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The role of physical and biological processes in aquifers and their importance on groundwater vulnerability to nitrate pollution
- Lasagna, Manuela, De Luca, Domenico Antonio, Franchino, Elisa
- Environmental earth sciences 2016 v.75 no.11 pp. 961
- aquifers, denitrification, groundwater, hydraulic conductivity, isotope fractionation, nitrates, nitrogen, nonpoint source pollution, water quality, water table, Italy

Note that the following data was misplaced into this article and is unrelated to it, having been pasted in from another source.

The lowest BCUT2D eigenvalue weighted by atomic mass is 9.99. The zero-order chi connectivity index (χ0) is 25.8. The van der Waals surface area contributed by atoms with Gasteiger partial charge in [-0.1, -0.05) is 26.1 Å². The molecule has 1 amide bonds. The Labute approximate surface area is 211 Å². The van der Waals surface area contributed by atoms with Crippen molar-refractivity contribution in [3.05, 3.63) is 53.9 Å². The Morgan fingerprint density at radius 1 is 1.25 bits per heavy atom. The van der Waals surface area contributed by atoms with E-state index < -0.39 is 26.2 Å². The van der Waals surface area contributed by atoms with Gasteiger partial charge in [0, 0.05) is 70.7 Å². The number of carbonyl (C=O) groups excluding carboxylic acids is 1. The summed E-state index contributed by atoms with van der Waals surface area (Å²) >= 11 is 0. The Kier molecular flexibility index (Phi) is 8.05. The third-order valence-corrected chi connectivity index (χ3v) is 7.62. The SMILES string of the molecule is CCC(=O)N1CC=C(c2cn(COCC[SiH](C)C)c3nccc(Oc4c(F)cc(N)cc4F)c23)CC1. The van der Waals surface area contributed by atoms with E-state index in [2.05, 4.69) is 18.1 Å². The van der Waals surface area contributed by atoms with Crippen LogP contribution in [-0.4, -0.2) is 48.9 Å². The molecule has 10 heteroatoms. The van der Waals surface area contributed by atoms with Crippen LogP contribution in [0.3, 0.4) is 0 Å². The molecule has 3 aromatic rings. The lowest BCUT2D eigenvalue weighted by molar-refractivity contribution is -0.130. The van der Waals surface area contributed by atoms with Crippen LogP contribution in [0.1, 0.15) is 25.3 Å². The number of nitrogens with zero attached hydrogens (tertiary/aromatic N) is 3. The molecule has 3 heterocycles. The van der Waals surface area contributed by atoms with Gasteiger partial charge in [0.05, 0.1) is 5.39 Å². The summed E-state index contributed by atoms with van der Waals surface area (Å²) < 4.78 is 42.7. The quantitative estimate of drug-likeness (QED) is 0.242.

- Currently, diffuse pollution by nitrate is considered one of the main causes of groundwater quality deterioration. Many methodologies have been suggested to map aquifer vulnerability to nitrate pollution; however, no standard method has yet been established. Many proposed methods only take into account the aquifer’s protection and do not consider the physical or chemical processes in groundwater. More specifically, recent studies indicate that the fate and concentration of nitrates in aquifers mainly depend on the following: (a) the efficiency of natural attenuation (e.g. biological denitrification), (b) the physical processes of attenuation (e.g. dilution). Both the processes can lower the nitrate levels in groundwater. The aim of this research is to describe the features and role of these processes in aquifers. According to previous studies and our results, dilution and denitrification occurring in aquifers have a key role in the attenuation of nitrate. More specifically, the occurrence and effectiveness of denitrification were evaluated in a plain area in NW Italy through nitrogen isotopic fractionation analysis; the volumetric flow rate per unit width perpendicular to the flow direction, which is a function of the hydraulic gradient, hydraulic conductivity and aquifer thickness, was instead used for the assessment of nitrate attenuation capacity by means of the dilution process. Knowledge and understanding of these processes is essential to the identification of areas where groundwater is more prone to contamination. Thus, the evaluation of groundwater vulnerability to nitrate contamination cannot be separated from the comprehension of these processes.